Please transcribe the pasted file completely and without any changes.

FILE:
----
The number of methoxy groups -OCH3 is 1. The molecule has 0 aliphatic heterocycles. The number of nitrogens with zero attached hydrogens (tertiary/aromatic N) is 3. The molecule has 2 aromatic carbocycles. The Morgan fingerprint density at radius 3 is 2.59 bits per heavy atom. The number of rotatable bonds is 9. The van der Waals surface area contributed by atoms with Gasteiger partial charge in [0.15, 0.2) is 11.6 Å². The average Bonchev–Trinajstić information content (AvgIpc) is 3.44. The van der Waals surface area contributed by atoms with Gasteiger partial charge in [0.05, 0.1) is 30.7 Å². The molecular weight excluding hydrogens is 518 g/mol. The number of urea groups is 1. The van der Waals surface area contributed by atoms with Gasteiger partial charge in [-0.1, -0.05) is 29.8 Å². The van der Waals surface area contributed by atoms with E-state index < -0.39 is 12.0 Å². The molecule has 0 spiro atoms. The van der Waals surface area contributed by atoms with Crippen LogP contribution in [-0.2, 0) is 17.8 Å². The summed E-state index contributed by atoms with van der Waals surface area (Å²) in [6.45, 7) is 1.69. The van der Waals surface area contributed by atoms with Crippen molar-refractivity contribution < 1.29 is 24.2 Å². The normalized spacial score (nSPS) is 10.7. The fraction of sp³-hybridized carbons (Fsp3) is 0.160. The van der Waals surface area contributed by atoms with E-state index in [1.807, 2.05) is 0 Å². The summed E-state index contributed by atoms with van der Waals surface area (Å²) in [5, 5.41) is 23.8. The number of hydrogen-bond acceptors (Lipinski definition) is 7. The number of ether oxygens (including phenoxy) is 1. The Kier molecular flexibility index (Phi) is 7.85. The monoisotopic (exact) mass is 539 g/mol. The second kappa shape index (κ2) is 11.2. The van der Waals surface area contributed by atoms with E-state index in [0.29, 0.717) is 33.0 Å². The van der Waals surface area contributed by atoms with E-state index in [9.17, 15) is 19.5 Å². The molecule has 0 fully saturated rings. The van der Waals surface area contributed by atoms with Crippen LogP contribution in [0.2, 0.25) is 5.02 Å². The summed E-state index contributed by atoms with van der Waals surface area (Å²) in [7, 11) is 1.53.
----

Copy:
The number of methoxy groups -OCH3 is 1. The molecule has 0 aliphatic heterocycles. The number of nitrogens with zero attached hydrogens (tertiary/aromatic N) is 3. The molecule has 2 aromatic carbocycles. The Morgan fingerprint density at radius 3 is 2.59 bits per heavy atom. The number of rotatable bonds is 9. The van der Waals surface area contributed by atoms with Gasteiger partial charge in [0.15, 0.2) is 11.6 Å². The average Bonchev–Trinajstić information content (AvgIpc) is 3.44. The van der Waals surface area contributed by atoms with Gasteiger partial charge in [0.05, 0.1) is 30.7 Å². The molecular weight excluding hydrogens is 518 g/mol. The number of urea groups is 1. The van der Waals surface area contributed by atoms with Gasteiger partial charge in [-0.1, -0.05) is 29.8 Å². The van der Waals surface area contributed by atoms with E-state index < -0.39 is 12.0 Å². The molecule has 0 spiro atoms. The van der Waals surface area contributed by atoms with Crippen LogP contribution in [-0.2, 0) is 17.8 Å². The summed E-state index contributed by atoms with van der Waals surface area (Å²) in [6.45, 7) is 1.69. The van der Waals surface area contributed by atoms with Crippen molar-refractivity contribution < 1.29 is 24.2 Å². The normalized spacial score (nSPS) is 10.7. The fraction of sp³-hybridized carbons (Fsp3) is 0.160. The van der Waals surface area contributed by atoms with E-state index in [1.807, 2.05) is 0 Å². The summed E-state index contributed by atoms with van der Waals surface area (Å²) in [5, 5.41) is 23.8. The number of hydrogen-bond acceptors (Lipinski definition) is 7. The number of ether oxygens (including phenoxy) is 1. The Kier molecular flexibility index (Phi) is 7.85. The monoisotopic (exact) mass is 539 g/mol. The second kappa shape index (κ2) is 11.2. The van der Waals surface area contributed by atoms with E-state index in [0.29, 0.717) is 33.0 Å². The van der Waals surface area contributed by atoms with E-state index in [9.17, 15) is 19.5 Å². The molecule has 0 fully saturated rings. The van der Waals surface area contributed by atoms with Crippen LogP contribution in [0.2, 0.25) is 5.02 Å². The summed E-state index contributed by atoms with van der Waals surface area (Å²) in [7, 11) is 1.53.